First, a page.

Watch Complication

Watch Complication
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A watch complication sounds like a problem that needs addressing but in watch terms, it’s simply a function of the timepiece that’s additional to the basic function of telling the time in hours, minutes and seconds. They’re added to enhance the piece to increase functionality or perhaps to celebrate the complexity of the craftsmanship, and of course, simplify the wearer’s life. There are numerous complications found on both modern and vintage watches as well as expensive and the more modestly priced pieces, so let’s take look at some of these complications.

Common Complications

The most common of complications are day and date displays, alarms, automatic winding mechanisms and chronographs that we look at next. These don’t seem so amazing now they’re everyday additions to a modern watch, but still, the more complications, the more difficult to design, manufacture and maintain, with the associated costs this means the multiple complications will in the most part be seen on the more expensive models.

Grand Complication

This is a reference to watches that boast multiple complications on the same timepiece.

Despite there being no official definition of the grand complication it’s commonly considered that it should include at least three items from this list:

*Timing complications
*Astronomical complications
*Striking complications
*Simple chronograph
*Simple calendar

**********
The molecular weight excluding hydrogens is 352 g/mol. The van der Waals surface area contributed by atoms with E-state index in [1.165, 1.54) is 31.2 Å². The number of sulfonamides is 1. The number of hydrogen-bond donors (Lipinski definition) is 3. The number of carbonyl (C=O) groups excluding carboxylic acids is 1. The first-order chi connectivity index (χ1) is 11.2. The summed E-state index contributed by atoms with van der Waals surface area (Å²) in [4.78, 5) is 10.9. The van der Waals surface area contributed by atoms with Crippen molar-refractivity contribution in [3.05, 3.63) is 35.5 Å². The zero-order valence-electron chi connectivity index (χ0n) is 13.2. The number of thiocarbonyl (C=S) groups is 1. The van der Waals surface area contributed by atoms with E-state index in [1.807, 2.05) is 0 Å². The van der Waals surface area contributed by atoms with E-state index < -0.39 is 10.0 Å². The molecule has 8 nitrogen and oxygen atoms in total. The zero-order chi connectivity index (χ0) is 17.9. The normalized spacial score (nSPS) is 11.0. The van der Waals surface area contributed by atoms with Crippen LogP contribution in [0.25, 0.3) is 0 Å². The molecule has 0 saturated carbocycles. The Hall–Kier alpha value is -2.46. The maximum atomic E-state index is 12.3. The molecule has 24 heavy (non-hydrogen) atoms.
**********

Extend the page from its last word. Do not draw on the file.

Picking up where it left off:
*Alarm
*Counter Chronograph
*Perpetual Calendar
*Quarter Repeater
*Split-second flyback chronograph
*Moon phases
*Half-quarter repeater
*Independent second-hand chronograph
*Equation of time
*Five-minute repeater
*Jumping second-hand chronograph
*Minute repeater

Patek Philippe Grand Complication

 Patek Philippe Grand Complication

Nonhorological Complications

In the world horology, there are some who have a strict view of what makes true complication, which doesn’t include additions with no time telling capabilities. These items as known as non-horological complications.

Watchmakers may add these complications which include things like compass, altimeter, or thermometer as part of the design. This is just a variation on the rule after all the first rule states that one description of a complication is an item to simplify the wearer’s life. Well, if the wearer is a pilot then an altimeter may well simplify the wearer’s life.

Chronograph

This is a watch with the additional feature of a stopwatch, which can typically have up to 250 part depending on the complexity of the movement. The chronograph may have the basic sweeping second hand or perhaps the ability to calculate hours, minutes, seconds, tenths of a second with a moveable bezel as tachymeters allowing calculation of speed and distance. Some prestige watchmakers such as Breguet, Patek Philippe, and Vacheron Constantin are well known for their manufacture of ultra-complicated movements with chronographs.

Flyback Chronograph

The Flyback chronographs have an addition function allowing the timing hand to be reset to zero ‘flyback’ with a single action.
With the standard chronograph the sweeping second hand is stopped to record the time and then restarted again at the spot to continue the count, but with the flyback has the ability to reset in an anti-clockwise sweep to zero.

Double Chronograph

Double chronograph includes two stopwatch mechanisms allowing the wearer to estimate two separate events of different durations. The double chronograph has two seconds hands, the first hand is set over the other. As one hand moves continuously, the second hand can be stopped and started, or reset to zero as required.

Calendar

An annual calendar can be dynamic or static, the later representing the Gregorian calendar that varies from year to year so therefore can’t be used year by year with manual adjustments. The dynamic calendar, on the other hand, displays the hour, day, date and month, with the first of the month automatically adjusted following months of 30 or 31 days.

Perpetual Calendar